Instead of using an actress with autism to portray the lead role, Sia is instead using Maddie Ziegler, her famous “mini me” and Dance Moms star. Maddie is a close friend of Sia and appears in a number of her music videos like Chandelier and The Greatest. While she is an incredibly talented and dedicated dancer, Maddie is neurotypical. Because of this, both the autistic community and many of Sia's fans have made it clear that she is not fit to play an autistic role.
The Big Issue
People have started to accuse Sia of being ableist. This is quite an accusation to make, but does it have any truth?
This is hard to tell. For Sia to be ableist in this context specifically, she would have had to not consider casting an autistic person for the role at all, and instead jump straight to casting Maddie. Sia has actually admitted that she tried to cast an autistic actress for the lead role of 'Music', but the actress found it too stressful.
Could she have taken more time to cast another autistic actress? Perhaps. It seems very unlikely that the singer has any plans to change anything now.
Toxicity on Twitter
It's safe to say that the pop star hasn't been gentle on Twitter about the whole ordeal. After releasing the film's trailer and instantly getting floods of backlash, Sia took to Twitter to show her frustrations.
The comments under this Tweet were certainly mixed. Whilst you should never judge a book by its cover, it becomes difficult not to when such a pressing issue is being illustrated right in front of your eyes.
Sia presented that issue in her film's trailer, and due to the severity of the issue, it got people talking. It will take a lot of work to resolve it.
The most outlandish Tweet of them all however, came from Sia's response to an autistic Twitter user who criticized her casting choice. Sia's response is short, sharp, and cruel.
Although the singer made it clear that the film features “thirteen neuroatypical people” and “three trans folks”, it almost feels like it's a distraction or a bargain for the main issue.
Of course, it is brilliant to have this kind of diversity in a film, but if the autistic community -- the community that the director is trying to represent with the lead character -- says that you haven't got that role right, it doesn't provide much hope for the rest.
Should I See The Film or Not?
Everyone's stance on this movie and its morals, messages, and aims will be different. You might see it as a light-hearted film focused on music, love, and adventure. Just a piece of fiction to enjoy like any other film.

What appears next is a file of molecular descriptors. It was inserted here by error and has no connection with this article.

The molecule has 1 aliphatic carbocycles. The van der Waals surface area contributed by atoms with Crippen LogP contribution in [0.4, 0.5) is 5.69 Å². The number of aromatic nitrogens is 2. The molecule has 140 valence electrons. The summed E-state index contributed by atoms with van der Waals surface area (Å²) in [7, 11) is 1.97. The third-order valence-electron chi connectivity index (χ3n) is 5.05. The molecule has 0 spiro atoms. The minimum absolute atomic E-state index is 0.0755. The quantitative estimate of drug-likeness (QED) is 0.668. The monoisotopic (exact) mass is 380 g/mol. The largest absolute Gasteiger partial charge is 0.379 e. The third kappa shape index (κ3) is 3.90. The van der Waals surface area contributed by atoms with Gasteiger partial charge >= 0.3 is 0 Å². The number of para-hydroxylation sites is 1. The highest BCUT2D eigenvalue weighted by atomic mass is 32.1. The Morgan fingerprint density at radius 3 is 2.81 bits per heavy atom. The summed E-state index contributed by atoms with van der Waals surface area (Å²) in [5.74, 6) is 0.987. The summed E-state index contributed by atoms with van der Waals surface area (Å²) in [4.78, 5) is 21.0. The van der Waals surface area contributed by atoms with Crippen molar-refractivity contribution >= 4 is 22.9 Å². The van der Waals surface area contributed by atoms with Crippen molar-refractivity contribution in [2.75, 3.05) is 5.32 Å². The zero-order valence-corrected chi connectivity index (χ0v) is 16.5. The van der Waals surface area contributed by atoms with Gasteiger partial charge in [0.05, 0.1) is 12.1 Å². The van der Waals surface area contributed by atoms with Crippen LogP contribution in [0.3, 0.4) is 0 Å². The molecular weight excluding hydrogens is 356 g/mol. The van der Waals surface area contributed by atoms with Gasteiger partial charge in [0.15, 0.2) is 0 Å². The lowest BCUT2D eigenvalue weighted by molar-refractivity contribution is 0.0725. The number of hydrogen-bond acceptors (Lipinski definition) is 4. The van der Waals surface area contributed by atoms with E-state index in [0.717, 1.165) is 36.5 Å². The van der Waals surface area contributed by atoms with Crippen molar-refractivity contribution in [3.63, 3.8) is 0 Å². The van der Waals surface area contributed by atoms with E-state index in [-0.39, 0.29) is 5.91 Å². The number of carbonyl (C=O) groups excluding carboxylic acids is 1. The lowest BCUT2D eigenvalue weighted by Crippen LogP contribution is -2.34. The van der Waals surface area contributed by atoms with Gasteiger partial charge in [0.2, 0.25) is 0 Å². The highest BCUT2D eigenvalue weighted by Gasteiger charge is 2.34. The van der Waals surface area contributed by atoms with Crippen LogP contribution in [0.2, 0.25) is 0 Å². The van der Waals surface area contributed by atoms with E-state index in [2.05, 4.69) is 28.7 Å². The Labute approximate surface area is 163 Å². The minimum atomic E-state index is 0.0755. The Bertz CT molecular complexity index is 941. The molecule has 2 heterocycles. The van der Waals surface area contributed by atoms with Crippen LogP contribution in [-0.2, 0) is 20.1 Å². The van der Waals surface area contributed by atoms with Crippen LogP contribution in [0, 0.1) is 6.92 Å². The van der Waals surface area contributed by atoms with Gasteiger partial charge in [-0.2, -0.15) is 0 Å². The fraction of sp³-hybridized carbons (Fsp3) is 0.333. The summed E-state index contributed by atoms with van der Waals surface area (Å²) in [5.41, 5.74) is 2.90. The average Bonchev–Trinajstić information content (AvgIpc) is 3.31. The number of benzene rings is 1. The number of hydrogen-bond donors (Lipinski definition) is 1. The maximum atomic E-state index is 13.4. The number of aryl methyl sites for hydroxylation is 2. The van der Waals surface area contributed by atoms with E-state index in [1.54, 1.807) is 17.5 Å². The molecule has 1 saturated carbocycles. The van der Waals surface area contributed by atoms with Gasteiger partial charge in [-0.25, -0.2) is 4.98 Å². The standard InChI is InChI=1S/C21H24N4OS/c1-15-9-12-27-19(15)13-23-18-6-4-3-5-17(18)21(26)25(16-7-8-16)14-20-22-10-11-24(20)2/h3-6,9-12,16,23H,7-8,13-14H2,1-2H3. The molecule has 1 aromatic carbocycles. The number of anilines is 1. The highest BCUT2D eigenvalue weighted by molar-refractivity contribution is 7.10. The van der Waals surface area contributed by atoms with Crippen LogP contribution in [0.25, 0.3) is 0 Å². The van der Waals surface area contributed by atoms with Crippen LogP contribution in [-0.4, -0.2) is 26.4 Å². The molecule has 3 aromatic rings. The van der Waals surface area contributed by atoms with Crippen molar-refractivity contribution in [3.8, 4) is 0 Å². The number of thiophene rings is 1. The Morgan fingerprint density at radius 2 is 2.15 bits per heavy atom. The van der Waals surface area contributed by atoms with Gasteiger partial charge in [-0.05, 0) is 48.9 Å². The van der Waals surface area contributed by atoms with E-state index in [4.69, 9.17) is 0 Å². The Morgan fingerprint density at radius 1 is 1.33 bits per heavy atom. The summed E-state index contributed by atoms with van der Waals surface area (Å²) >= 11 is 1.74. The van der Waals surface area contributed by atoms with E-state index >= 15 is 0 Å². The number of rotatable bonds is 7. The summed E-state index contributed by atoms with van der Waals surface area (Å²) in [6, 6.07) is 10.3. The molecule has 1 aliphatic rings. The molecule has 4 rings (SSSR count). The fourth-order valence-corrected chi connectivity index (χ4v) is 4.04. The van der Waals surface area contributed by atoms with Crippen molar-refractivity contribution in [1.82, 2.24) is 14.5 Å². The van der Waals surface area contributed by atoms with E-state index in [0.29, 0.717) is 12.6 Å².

Or, you could see it as something more: a homage to autistic and neuroatypical people directed by someone who has assigned herself with a high social responsibility to portray her characters accurately.
The trailer could have angered you and caused you to speak up. Good, use your voice. However, you might not see what all the fuss is about.
This movie's trajectory into mainstream media seems catastrophic to me.
For a director that has spent three years researching for this film and has still angered and upset so many members of the autistic community, it makes me wonder just what she researched and if she took the time to get the opinions from the people that matter most here: the community she is trying to represent.
Do Your Research
If you think this movie will be great and that the flaws presented are not that much of an issue, I implore that you make sure you know all the angles. Spend some time doing your research and maybe even engage with members of neuroatypical groups to get their stances on the topic.
The people affected will always understand the issues presented better than those who aren't, so it's always useful to learn from them.
If the trailer of this movie or the ideas of the movie itself do not seem right to you, take to social media to amplify your voice. You will not be alone. However, still do your research. Make sure what you say reflects what you think, but is also based on facts.
Hollywood still has a long, long way to go before we get the inclusivity in film that we so desire, but I haven't lost hope and neither should you. Always try to encourage the creative enterprises and the growing industry professionals to tackle this problem and make a stand. Who knows — one day that person might be you!